Of the 48 co-sponsors of the Energy Innovation and Carbon Dividend Act of 2019, only one of them is a Republican.

That information, according to Congress’s website as of Thursday, is one reason the Citizens’ Climate Lobby has gone to Washington, D.C., to do what its name implies — lobby for that number to change.

Peter Garrett, of Winslow, took a group of 21 Mainers to Washington, D.C., June 8-11 to lobby for the proposed legislation on behalf of the nonprofit grassroots advocacy organization. The bill would “create a Carbon Dividend Trust Fund … to encourage market-driven innovation of clean energy,” according to the bill text.

The fee, which would be imposed on the producers and importers of the fuels, is equal to the greenhouse gas content in tons of the fuel, multiplied by the carbon fee rate. The rate begins at $15 per ton and increases by $10 each year. The money collected from the fee would go back to U.S. citizens; those who would benefit the most would be people with smaller than average carbon footprints.

About 1,500 total CCL members from across the country joined Garrett’s group to lobby 526 members of Congress or their offices.

“I don’t know any other group that does this,” Garrett said, about the number of people with which the group spoke.


He said the group is still looking for Republican co-sponsors because the bill is intended to be bipartisan.

The only Republican Garrett was able to personally meet with was Sen. Susan Collins, R-Maine. About 10 years ago, she proposed the Clear Act, which was similar to the Carbon Dividend Act. Collins is not, however, on a committee that could move the current legislation forward, so she is waiting for her peers to push it forward.

“Democrats are realizing how urgent the situation is,” Garrett said in an email, “and Republicans are coming around to the idea that there might be a market-based solution to climate change.”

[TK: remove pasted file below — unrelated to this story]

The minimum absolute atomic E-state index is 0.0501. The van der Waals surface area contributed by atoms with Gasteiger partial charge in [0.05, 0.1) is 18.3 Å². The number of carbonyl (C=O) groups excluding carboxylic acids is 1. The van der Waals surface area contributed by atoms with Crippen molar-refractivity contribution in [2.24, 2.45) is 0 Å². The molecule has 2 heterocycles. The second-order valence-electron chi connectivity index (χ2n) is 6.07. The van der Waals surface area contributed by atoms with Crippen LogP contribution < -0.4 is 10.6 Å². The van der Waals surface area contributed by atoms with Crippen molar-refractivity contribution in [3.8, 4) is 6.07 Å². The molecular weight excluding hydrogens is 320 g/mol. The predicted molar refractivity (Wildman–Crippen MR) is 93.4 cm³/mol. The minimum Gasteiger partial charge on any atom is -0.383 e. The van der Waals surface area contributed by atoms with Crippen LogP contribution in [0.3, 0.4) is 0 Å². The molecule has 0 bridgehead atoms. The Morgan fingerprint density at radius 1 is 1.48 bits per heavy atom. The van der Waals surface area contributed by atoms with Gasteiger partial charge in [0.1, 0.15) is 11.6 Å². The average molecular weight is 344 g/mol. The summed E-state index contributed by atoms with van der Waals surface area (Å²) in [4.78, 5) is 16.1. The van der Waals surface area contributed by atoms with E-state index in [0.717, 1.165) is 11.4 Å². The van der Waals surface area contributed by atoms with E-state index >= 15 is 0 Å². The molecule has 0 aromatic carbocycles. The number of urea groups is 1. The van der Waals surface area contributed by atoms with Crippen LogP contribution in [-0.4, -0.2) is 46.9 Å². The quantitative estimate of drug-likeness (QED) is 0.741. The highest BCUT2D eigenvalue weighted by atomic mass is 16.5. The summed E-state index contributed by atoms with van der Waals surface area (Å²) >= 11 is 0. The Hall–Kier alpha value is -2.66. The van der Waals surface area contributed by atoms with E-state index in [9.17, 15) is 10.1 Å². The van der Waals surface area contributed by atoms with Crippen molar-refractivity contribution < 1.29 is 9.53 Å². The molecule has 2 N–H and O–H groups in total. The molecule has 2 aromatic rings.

Another Mainer who made the trip, Peter Monro, said Citizens’ Climate Lobby is in “active conversations” with representatives about improving the bill.

“The needle is moving in Congress toward action on climate,” he said in an email. “We have very little time to act to avoid disastrous consequences.

“Young Republicans are as concerned as young Democrats,” he added.


Philip Osgood, another Maine lobbyist, said the trip went “very well” and that in 2010 there were only about 80 people lobbying opposed to the about 1,500 this year.

Osgood said one of the concerns from the offices of Collins and Rep. Jared Golden, D-Maine, was that energy costs would increase. Osgood agreed they would, but noted the money is returned to people in checks.

Monro said Citizens’ Climate Lobby now has more than 130,000 volunteers nationwide.

Of the 1,500 who lobbied with his group, Garrett said, there were several hundred high school and college students lobbying.

Piper Christian, a high school student from Utah, presented about how a group of students got the Utah Legislature to pass a resolution that acknowledged climate change as a problem.

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